TEL AVIV — A.B. Yehoshua the novelist took a sharp knife to his fellow citizens’ pretensions and delusions, writing books that laid Israel bare like an open bleeding wound.
But A.B. Yehoshua the soothsayer sought to heal wounds, reconciling Israelis with Palestinians, with the Jewish Diaspora and above all with themselves.
Avraham “Buli” Yehoshua, the writer who chronicled his beloved country’s rage and sorrows in more than a dozen acclaimed novels, died June 14 in Tel Aviv at 85.
“We have to revitalize the solidarity that we lost, tunnels have to be created, dug between different sectors of Israeli society, with the religious, with Arabs,” Yehoshua told the New York Jewish Week in 2020. He was speaking about the need to defeat the coronavirus, but he might as well have been posting his credo.
In cultures beset by conflict, like Israel and Ireland, the notion that an artist should stand apart from politics is seen as laughable. Yehoshua was unexceptional in his dual roles, joining an array of other novelists and poets who engaged in punditry on the dilemmas of the day.
But he seemed to stand apart from his peers in presenting radically different personas, depending on whether he was the omniscient, withholding shaper of a work of fiction or the generous and avuncular presence holding forth on a TV politics hour.
Yehoshua the fiction writer was unforgiving. His seminal 1977 novel, The Lover, makes compelling the interplay between three characters stunted by grief and anger: a husband whose personality is a walled-off fortress, a wife who assumes the role of a battering ram and the other who runs and hides when the opportunity first presents itself.
The threesome’s war of attrition is set against the chaos of the 1973 Yom Kippur War and how it blew apart certainties about Israel, its place in the world and one’s neighbors, friends and lovers.
The novel was prompted in part by the lists of missing that circulated after a war in which men were taken out of synagogues and hastily sent to the front line. Had they died, were they imprisoned or — and this consideration was the most terrifying — did they choose to disappear?
In A Late Divorce, published in 1982, Yehoshua delivers a gut punch to Israel’s vaunted child-centric culture in the rushed narrative of a child who is bullied at school and who struggles to keep up in gym class. Its message was brutal: Israel coddles boys in order to sacrifice them when they reach draft age.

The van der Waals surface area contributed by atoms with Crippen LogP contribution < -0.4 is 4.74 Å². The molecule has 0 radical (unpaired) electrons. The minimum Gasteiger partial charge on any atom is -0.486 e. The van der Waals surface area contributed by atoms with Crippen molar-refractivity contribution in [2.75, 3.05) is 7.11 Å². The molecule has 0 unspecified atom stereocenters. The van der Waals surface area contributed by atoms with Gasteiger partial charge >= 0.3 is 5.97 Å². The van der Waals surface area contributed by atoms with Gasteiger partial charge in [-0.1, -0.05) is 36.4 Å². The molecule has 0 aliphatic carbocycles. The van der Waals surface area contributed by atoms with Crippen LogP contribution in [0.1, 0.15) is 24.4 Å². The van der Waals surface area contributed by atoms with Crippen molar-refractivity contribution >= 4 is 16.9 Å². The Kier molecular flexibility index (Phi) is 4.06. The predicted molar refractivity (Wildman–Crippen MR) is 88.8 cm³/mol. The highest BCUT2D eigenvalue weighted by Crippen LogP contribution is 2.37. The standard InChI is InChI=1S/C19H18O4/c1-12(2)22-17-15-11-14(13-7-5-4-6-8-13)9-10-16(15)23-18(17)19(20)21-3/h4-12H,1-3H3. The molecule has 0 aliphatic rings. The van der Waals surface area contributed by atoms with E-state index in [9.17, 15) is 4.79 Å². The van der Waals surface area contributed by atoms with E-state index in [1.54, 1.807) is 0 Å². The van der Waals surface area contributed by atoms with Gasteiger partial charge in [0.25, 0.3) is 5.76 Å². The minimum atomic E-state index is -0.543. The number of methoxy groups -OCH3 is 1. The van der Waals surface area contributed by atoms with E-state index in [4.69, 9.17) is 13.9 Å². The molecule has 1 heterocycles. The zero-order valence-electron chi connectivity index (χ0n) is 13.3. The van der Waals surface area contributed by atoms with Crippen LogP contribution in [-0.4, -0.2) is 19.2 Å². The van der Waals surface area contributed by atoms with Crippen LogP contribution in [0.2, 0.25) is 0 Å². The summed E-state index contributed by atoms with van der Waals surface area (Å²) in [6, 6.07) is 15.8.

“The gym teacher gave me such a hopeless look that it’s a wonder I didn’t cry I usually do when he starts up but today he was too tired to yell maybe because it was almost spring vacation,” the boy, Gaddi, says in a stream-of-consciousness monologue (Yehoshua’s preferred style) in Hillel Halkin’s 1984 translation.
“All he said was they’ll get you in the army then he blew his whistle and said now choose teams for dodge ball. I was chosen last and counted out first.”
Yehoshua credited his wife, Rivka Kirsninski, a psychoanalyst whose death in 2016 crushed him, for his insights. “I have to understand that the world is not simple,” he said of being married to a woman whose landscape was the human psyche in a 2013 interview with the Jewish Week. “You see the surface and have to dig again and again.”
That tendency in his political life led Yehsohua again and again to advocate reconciliation. In 1984, he counseled a two-state solution to the Israeli-Palestinian conflict.
“The only solution to the Palestinian problem is the establishment of a demilitarized Palestinian state in the West Bank,” Yehoshua said at the time in an interview with JTA. “The solution of a Palestinian state is an historical must.”
Born Dec. 9, 1936 in Jerusalem, Yehoshua was a scion of a Sephardic family that had lived in Jerusalem for generations, and he brought to his writing and his speaking the culture’s deceptively laconic style.
He presented as a curious and provocative older relative, throwing out challenges and then leaning forward and listening intently.
It was disarming, even when it infuriated his interlocutors, as in his notorious appearance at the American Jewish Committee’s 2006 centennial.
“Only those living in Israel and taking part in the daily decisions of the Jewish state have a significant Jewish identity,” Yehoshua said then, to angry murmurs from the Diaspora organization.
Rabbi Eric Yoffie, then the leader of the Reform movement, called Yehoshua’s claim “absurd and dangerous.”
Yehoshua countered in a Haaretz op-ed: “What I sought to explain to my American hosts, in overly blunt and harsh language perhaps, is that, for me, Jewish values are not located in a fancy spice box that is only opened to release its pleasing fragrance on Shabbat and holidays, but in the daily reality of dozens of problems through which Jewish values are shaped and defined, for better or worse.”
Yet the fancy spice box entranced him: In novel after novel, his protagonists emerged from the Jewish Diaspora or disappeared into it, representing for Yehoshua almost a longing.
Yehoshua won dozens of awards, including the Israel Prize in 1995, the Bialik Prize and the National Jewish Book Award, and his work was translated into 28 languages.
Yehoshua was one of a handful of Israelis, including Amos Oz and Yehuda Amichai, who perpetually were shortlisted for the Nobel Prize in literature.
His final novel, The Tunnel, published in 2020, was about an engineer who is pressed into one last national project even as he loses his memory to dementia.
Names may disappear for the protagonist, Zvi Luria, but he grips close to the essential meaning of his life.
“Do you really believe in this country?” a character asks Luria.
“Do I have a choice?” he replies.
Yehoshua is survived by a daughter, two sons and seven grandchildren.